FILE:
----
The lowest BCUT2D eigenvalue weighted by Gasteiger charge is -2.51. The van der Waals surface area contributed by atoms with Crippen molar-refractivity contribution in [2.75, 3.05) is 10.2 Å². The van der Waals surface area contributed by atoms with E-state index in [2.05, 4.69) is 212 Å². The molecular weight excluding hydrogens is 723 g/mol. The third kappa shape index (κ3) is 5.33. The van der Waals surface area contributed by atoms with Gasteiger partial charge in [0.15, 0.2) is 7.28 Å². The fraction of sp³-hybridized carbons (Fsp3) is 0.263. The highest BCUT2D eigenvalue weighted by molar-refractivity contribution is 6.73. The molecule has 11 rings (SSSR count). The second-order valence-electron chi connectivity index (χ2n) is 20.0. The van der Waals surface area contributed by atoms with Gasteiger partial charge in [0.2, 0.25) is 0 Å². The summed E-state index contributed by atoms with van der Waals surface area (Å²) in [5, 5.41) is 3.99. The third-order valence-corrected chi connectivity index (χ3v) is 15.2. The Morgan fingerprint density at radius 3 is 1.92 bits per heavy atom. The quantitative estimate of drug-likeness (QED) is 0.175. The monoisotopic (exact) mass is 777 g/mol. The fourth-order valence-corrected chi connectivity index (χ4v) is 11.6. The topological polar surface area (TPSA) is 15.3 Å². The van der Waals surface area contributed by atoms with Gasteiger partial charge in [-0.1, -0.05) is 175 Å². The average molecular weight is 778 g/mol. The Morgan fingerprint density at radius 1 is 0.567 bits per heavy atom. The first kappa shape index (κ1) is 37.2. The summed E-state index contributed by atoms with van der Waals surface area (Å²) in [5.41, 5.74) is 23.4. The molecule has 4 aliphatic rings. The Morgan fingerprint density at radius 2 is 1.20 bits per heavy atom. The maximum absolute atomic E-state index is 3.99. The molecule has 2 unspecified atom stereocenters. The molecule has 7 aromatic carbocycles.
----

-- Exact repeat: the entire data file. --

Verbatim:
The lowest BCUT2D eigenvalue weighted by Gasteiger charge is -2.51. The van der Waals surface area contributed by atoms with Crippen molar-refractivity contribution in [2.75, 3.05) is 10.2 Å². The van der Waals surface area contributed by atoms with E-state index in [2.05, 4.69) is 212 Å². The molecular weight excluding hydrogens is 723 g/mol. The third kappa shape index (κ3) is 5.33. The van der Waals surface area contributed by atoms with Gasteiger partial charge in [0.15, 0.2) is 7.28 Å². The fraction of sp³-hybridized carbons (Fsp3) is 0.263. The highest BCUT2D eigenvalue weighted by molar-refractivity contribution is 6.73. The molecule has 11 rings (SSSR count). The second-order valence-electron chi connectivity index (χ2n) is 20.0. The van der Waals surface area contributed by atoms with Gasteiger partial charge in [0.2, 0.25) is 0 Å². The summed E-state index contributed by atoms with van der Waals surface area (Å²) in [5, 5.41) is 3.99. The third-order valence-corrected chi connectivity index (χ3v) is 15.2. The Morgan fingerprint density at radius 3 is 1.92 bits per heavy atom. The quantitative estimate of drug-likeness (QED) is 0.175. The monoisotopic (exact) mass is 777 g/mol. The fourth-order valence-corrected chi connectivity index (χ4v) is 11.6. The topological polar surface area (TPSA) is 15.3 Å². The van der Waals surface area contributed by atoms with Gasteiger partial charge in [-0.1, -0.05) is 175 Å². The average molecular weight is 778 g/mol. The Morgan fingerprint density at radius 1 is 0.567 bits per heavy atom. The first kappa shape index (κ1) is 37.2. The summed E-state index contributed by atoms with van der Waals surface area (Å²) in [5.41, 5.74) is 23.4. The molecule has 4 aliphatic rings. The Morgan fingerprint density at radius 2 is 1.20 bits per heavy atom. The maximum absolute atomic E-state index is 3.99. The molecule has 2 unspecified atom stereocenters. The molecule has 7 aromatic carbocycles.